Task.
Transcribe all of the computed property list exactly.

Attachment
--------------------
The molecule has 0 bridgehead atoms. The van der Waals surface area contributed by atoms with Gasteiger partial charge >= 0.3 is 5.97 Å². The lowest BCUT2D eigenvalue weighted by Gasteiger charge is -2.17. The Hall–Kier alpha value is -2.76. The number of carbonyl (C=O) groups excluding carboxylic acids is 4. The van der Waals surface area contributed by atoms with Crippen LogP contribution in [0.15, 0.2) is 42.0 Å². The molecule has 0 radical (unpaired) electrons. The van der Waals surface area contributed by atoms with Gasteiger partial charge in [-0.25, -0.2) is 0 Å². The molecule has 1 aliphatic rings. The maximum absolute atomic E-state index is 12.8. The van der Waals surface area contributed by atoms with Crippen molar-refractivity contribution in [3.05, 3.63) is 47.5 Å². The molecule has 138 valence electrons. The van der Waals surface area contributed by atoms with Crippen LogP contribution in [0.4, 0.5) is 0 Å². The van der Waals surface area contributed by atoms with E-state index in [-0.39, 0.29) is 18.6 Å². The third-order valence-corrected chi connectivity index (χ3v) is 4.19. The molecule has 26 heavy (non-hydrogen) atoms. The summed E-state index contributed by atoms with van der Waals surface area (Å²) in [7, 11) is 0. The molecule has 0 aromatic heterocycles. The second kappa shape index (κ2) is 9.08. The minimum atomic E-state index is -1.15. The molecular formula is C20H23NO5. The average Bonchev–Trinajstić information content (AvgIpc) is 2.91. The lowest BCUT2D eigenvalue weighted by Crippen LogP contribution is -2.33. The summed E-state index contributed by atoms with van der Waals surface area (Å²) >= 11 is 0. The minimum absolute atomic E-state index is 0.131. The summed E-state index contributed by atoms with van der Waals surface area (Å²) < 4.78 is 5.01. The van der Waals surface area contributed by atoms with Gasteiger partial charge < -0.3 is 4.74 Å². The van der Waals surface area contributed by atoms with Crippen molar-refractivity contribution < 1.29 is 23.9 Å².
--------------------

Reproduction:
The molecule has 0 bridgehead atoms. The van der Waals surface area contributed by atoms with Gasteiger partial charge >= 0.3 is 5.97 Å². The lowest BCUT2D eigenvalue weighted by Gasteiger charge is -2.17. The Hall–Kier alpha value is -2.76. The number of carbonyl (C=O) groups excluding carboxylic acids is 4. The van der Waals surface area contributed by atoms with Crippen LogP contribution in [0.15, 0.2) is 42.0 Å². The molecule has 0 radical (unpaired) electrons. The van der Waals surface area contributed by atoms with Gasteiger partial charge in [-0.25, -0.2) is 0 Å². The molecule has 1 aliphatic rings. The maximum absolute atomic E-state index is 12.8. The van der Waals surface area contributed by atoms with Crippen molar-refractivity contribution in [3.05, 3.63) is 47.5 Å². The molecule has 138 valence electrons. The van der Waals surface area contributed by atoms with Crippen LogP contribution in [0.4, 0.5) is 0 Å². The van der Waals surface area contributed by atoms with E-state index in [-0.39, 0.29) is 18.6 Å². The third-order valence-corrected chi connectivity index (χ3v) is 4.19. The molecule has 26 heavy (non-hydrogen) atoms. The summed E-state index contributed by atoms with van der Waals surface area (Å²) in [7, 11) is 0. The molecule has 0 aromatic heterocycles. The second kappa shape index (κ2) is 9.08. The minimum atomic E-state index is -1.15. The molecular formula is C20H23NO5. The average Bonchev–Trinajstić information content (AvgIpc) is 2.91. The lowest BCUT2D eigenvalue weighted by Crippen LogP contribution is -2.33. The summed E-state index contributed by atoms with van der Waals surface area (Å²) >= 11 is 0. The minimum absolute atomic E-state index is 0.131. The summed E-state index contributed by atoms with van der Waals surface area (Å²) < 4.78 is 5.01. The van der Waals surface area contributed by atoms with Gasteiger partial charge < -0.3 is 4.74 Å². The van der Waals surface area contributed by atoms with Crippen molar-refractivity contribution < 1.29 is 23.9 Å².